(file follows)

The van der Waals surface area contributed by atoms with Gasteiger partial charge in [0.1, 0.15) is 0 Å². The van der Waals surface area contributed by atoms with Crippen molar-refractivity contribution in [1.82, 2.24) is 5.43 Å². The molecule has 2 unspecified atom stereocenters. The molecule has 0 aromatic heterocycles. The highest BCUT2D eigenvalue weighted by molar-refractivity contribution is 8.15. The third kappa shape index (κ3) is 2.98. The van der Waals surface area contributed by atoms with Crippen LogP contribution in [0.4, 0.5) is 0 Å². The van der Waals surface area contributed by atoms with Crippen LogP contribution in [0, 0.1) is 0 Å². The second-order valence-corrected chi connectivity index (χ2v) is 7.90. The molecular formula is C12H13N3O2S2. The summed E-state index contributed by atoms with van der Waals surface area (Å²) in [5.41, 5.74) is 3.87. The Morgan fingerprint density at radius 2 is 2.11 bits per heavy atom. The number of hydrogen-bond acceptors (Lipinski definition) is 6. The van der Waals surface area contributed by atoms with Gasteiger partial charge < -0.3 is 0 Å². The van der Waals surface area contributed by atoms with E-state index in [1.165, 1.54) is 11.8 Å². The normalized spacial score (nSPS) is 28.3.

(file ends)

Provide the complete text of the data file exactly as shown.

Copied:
The van der Waals surface area contributed by atoms with Gasteiger partial charge in [0.1, 0.15) is 0 Å². The van der Waals surface area contributed by atoms with Crippen molar-refractivity contribution in [1.82, 2.24) is 5.43 Å². The molecule has 2 unspecified atom stereocenters. The molecule has 0 aromatic heterocycles. The highest BCUT2D eigenvalue weighted by molar-refractivity contribution is 8.15. The third kappa shape index (κ3) is 2.98. The van der Waals surface area contributed by atoms with Crippen LogP contribution in [0.4, 0.5) is 0 Å². The van der Waals surface area contributed by atoms with Crippen LogP contribution in [0, 0.1) is 0 Å². The second-order valence-corrected chi connectivity index (χ2v) is 7.90. The molecular formula is C12H13N3O2S2. The summed E-state index contributed by atoms with van der Waals surface area (Å²) in [5.41, 5.74) is 3.87. The Morgan fingerprint density at radius 2 is 2.11 bits per heavy atom. The number of hydrogen-bond acceptors (Lipinski definition) is 6. The van der Waals surface area contributed by atoms with Gasteiger partial charge < -0.3 is 0 Å². The van der Waals surface area contributed by atoms with E-state index in [1.165, 1.54) is 11.8 Å². The normalized spacial score (nSPS) is 28.3.